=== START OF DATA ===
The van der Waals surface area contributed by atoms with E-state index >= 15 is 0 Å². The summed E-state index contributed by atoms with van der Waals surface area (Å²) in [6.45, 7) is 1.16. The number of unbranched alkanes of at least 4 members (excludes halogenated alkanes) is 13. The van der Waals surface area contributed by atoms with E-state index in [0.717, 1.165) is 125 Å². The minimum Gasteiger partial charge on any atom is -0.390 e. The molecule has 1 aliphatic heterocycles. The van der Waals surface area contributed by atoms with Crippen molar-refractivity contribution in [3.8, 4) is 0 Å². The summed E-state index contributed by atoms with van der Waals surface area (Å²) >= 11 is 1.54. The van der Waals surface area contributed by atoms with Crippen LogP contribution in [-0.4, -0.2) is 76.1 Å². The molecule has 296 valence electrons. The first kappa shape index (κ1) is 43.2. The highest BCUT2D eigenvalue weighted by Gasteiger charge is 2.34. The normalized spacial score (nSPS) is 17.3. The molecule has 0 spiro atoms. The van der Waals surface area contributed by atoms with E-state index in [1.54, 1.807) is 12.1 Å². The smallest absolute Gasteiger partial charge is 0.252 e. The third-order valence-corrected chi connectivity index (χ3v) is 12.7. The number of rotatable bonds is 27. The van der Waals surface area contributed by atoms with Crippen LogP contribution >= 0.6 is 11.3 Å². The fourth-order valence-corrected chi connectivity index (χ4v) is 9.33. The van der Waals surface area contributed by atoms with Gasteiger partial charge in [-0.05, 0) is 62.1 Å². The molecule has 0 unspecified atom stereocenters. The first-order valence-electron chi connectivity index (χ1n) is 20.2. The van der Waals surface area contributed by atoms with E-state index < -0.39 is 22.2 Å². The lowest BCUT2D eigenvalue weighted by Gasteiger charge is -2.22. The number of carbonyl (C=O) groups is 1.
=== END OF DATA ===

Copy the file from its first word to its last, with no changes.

The van der Waals surface area contributed by atoms with E-state index >= 15 is 0 Å². The summed E-state index contributed by atoms with van der Waals surface area (Å²) in [6.45, 7) is 1.16. The number of unbranched alkanes of at least 4 members (excludes halogenated alkanes) is 13. The van der Waals surface area contributed by atoms with E-state index in [0.717, 1.165) is 125 Å². The minimum Gasteiger partial charge on any atom is -0.390 e. The molecule has 1 aliphatic heterocycles. The van der Waals surface area contributed by atoms with Crippen molar-refractivity contribution in [3.8, 4) is 0 Å². The summed E-state index contributed by atoms with van der Waals surface area (Å²) >= 11 is 1.54. The van der Waals surface area contributed by atoms with Crippen LogP contribution in [-0.4, -0.2) is 76.1 Å². The molecule has 296 valence electrons. The first kappa shape index (κ1) is 43.2. The highest BCUT2D eigenvalue weighted by Gasteiger charge is 2.34. The normalized spacial score (nSPS) is 17.3. The molecule has 0 spiro atoms. The van der Waals surface area contributed by atoms with E-state index in [1.54, 1.807) is 12.1 Å². The smallest absolute Gasteiger partial charge is 0.252 e. The third-order valence-corrected chi connectivity index (χ3v) is 12.7. The number of rotatable bonds is 27. The van der Waals surface area contributed by atoms with Crippen LogP contribution >= 0.6 is 11.3 Å². The fourth-order valence-corrected chi connectivity index (χ4v) is 9.33. The van der Waals surface area contributed by atoms with Gasteiger partial charge in [-0.05, 0) is 62.1 Å². The molecule has 0 unspecified atom stereocenters. The first-order valence-electron chi connectivity index (χ1n) is 20.2. The van der Waals surface area contributed by atoms with E-state index < -0.39 is 22.2 Å². The lowest BCUT2D eigenvalue weighted by Gasteiger charge is -2.22. The number of carbonyl (C=O) groups is 1.